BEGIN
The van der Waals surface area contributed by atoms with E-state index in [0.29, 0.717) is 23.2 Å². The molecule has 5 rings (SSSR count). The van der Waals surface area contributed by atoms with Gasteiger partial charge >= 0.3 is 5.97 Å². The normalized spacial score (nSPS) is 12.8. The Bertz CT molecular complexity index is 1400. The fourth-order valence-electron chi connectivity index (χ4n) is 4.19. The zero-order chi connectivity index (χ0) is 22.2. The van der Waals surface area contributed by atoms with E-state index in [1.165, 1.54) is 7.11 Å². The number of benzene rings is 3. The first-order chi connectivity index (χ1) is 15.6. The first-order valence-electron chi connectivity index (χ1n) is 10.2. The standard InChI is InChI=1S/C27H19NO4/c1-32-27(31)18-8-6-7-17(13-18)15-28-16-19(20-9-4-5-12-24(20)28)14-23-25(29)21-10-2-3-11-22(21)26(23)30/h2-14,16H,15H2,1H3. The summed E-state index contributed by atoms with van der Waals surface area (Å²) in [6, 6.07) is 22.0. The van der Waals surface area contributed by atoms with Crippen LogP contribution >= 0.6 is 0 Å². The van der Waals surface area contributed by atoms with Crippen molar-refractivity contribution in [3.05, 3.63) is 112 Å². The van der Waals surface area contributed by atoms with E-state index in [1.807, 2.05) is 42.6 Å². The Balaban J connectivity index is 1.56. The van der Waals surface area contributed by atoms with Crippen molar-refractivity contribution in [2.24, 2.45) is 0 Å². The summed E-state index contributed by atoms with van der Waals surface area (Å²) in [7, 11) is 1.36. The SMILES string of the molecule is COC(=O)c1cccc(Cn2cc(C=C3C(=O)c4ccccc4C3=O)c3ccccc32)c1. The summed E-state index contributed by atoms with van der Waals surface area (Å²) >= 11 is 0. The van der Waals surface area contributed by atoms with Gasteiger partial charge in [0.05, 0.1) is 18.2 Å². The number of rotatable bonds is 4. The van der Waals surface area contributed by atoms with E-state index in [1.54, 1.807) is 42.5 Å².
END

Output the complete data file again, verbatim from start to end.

The van der Waals surface area contributed by atoms with E-state index in [0.29, 0.717) is 23.2 Å². The molecule has 5 rings (SSSR count). The van der Waals surface area contributed by atoms with Gasteiger partial charge >= 0.3 is 5.97 Å². The normalized spacial score (nSPS) is 12.8. The Bertz CT molecular complexity index is 1400. The fourth-order valence-electron chi connectivity index (χ4n) is 4.19. The zero-order chi connectivity index (χ0) is 22.2. The van der Waals surface area contributed by atoms with E-state index in [1.165, 1.54) is 7.11 Å². The number of benzene rings is 3. The first-order chi connectivity index (χ1) is 15.6. The first-order valence-electron chi connectivity index (χ1n) is 10.2. The standard InChI is InChI=1S/C27H19NO4/c1-32-27(31)18-8-6-7-17(13-18)15-28-16-19(20-9-4-5-12-24(20)28)14-23-25(29)21-10-2-3-11-22(21)26(23)30/h2-14,16H,15H2,1H3. The summed E-state index contributed by atoms with van der Waals surface area (Å²) in [6, 6.07) is 22.0. The van der Waals surface area contributed by atoms with Crippen LogP contribution >= 0.6 is 0 Å². The van der Waals surface area contributed by atoms with Crippen molar-refractivity contribution in [3.05, 3.63) is 112 Å². The van der Waals surface area contributed by atoms with E-state index in [1.807, 2.05) is 42.6 Å². The Balaban J connectivity index is 1.56. The van der Waals surface area contributed by atoms with Crippen molar-refractivity contribution in [2.24, 2.45) is 0 Å². The summed E-state index contributed by atoms with van der Waals surface area (Å²) in [7, 11) is 1.36. The SMILES string of the molecule is COC(=O)c1cccc(Cn2cc(C=C3C(=O)c4ccccc4C3=O)c3ccccc32)c1. The summed E-state index contributed by atoms with van der Waals surface area (Å²) >= 11 is 0. The van der Waals surface area contributed by atoms with Gasteiger partial charge in [0.05, 0.1) is 18.2 Å². The number of rotatable bonds is 4. The van der Waals surface area contributed by atoms with E-state index in [1.54, 1.807) is 42.5 Å².